neighbor retrieval.                                                        ity Search in High Dimensions via Hashing. The VLDB Jour-
                                                                           nal, pp. 518–529, 1999.
5. Conclusions                                                      [11]   Jaap Haitsma, Ton Kalker. A Highly Robust Audio Finger-
                                                                           printing System, in Proc. ISMIR, Paris, 2002.
We introduced audio shingles for measuring musical simi-
                                                                    [12]   J. Herre, E. Allamanche, O. Hellmuth, T. Kastner. Robust
larity. We employed them as a means for identifying mu-                    identification/fingerprinting of audio signals using spectral
sical works that approximately match, or intersect, over a                 flatness features. Journal of the Acoustical Society of Amer-
part of their content. We described the features used and                  ica, Volume 111, Issue 5, pp. 2417–2417, 2002.
the similarity methods employed as well as two algorithms           [13]   Yan Ke, Rahul Sukthankar, Larry Huston. An efficient near-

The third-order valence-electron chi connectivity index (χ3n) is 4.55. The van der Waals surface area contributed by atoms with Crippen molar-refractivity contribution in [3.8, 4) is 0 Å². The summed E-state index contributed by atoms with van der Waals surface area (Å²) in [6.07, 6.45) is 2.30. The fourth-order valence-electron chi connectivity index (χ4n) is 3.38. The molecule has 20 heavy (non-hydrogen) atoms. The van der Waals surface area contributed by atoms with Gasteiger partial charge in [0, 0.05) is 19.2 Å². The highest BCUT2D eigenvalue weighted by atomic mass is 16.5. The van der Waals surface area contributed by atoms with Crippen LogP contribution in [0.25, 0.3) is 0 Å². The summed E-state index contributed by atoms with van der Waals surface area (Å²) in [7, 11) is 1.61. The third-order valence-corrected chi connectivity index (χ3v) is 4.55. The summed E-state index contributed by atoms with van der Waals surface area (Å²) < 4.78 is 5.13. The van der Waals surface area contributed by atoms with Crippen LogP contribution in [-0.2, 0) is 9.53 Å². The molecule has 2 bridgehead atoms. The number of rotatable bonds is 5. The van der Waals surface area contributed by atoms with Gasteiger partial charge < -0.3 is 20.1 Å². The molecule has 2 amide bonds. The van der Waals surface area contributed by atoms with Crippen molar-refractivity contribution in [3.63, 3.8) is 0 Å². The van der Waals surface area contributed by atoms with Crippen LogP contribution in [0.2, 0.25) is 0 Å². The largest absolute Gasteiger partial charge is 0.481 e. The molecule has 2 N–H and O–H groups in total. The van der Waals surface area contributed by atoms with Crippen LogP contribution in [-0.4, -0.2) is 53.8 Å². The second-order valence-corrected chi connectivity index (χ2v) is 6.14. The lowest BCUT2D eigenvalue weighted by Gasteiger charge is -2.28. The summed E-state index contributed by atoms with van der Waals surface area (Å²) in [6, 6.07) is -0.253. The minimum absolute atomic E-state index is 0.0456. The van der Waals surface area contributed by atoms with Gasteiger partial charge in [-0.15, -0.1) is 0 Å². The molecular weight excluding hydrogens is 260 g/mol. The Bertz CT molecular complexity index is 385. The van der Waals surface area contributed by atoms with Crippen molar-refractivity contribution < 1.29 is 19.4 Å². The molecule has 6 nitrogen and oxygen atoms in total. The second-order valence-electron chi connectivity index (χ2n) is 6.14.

for implementing the similarity-based retrieval using nearest              duplicate and sub-image retrieval system. ACM Multimedia,
neighbor search.                                                           2004: 869–876.
    The exact method gives good results, but it takes a long        [14]   B. Logan and S. Chu. Music Summarization Using Key
time to compute the answer, scaling linearly in the size of                Phrases. In Proc.IEEE ICASSP, Turkey, 2000.
the database. The approximate algorithm based on LSH is             [15]   Matthew Miller, Manuel Rodriguez and Ingemar Cox. Audio
greater than an order of magnitude faster and yields accurate              Fingerprinting: Nearest Neighbour Search in High Dimen-
                                                                           sional Binary Spaces. IEEE Workshop on Multimedia Signal
results on our chosen task.
                                                                           Processing, 2002.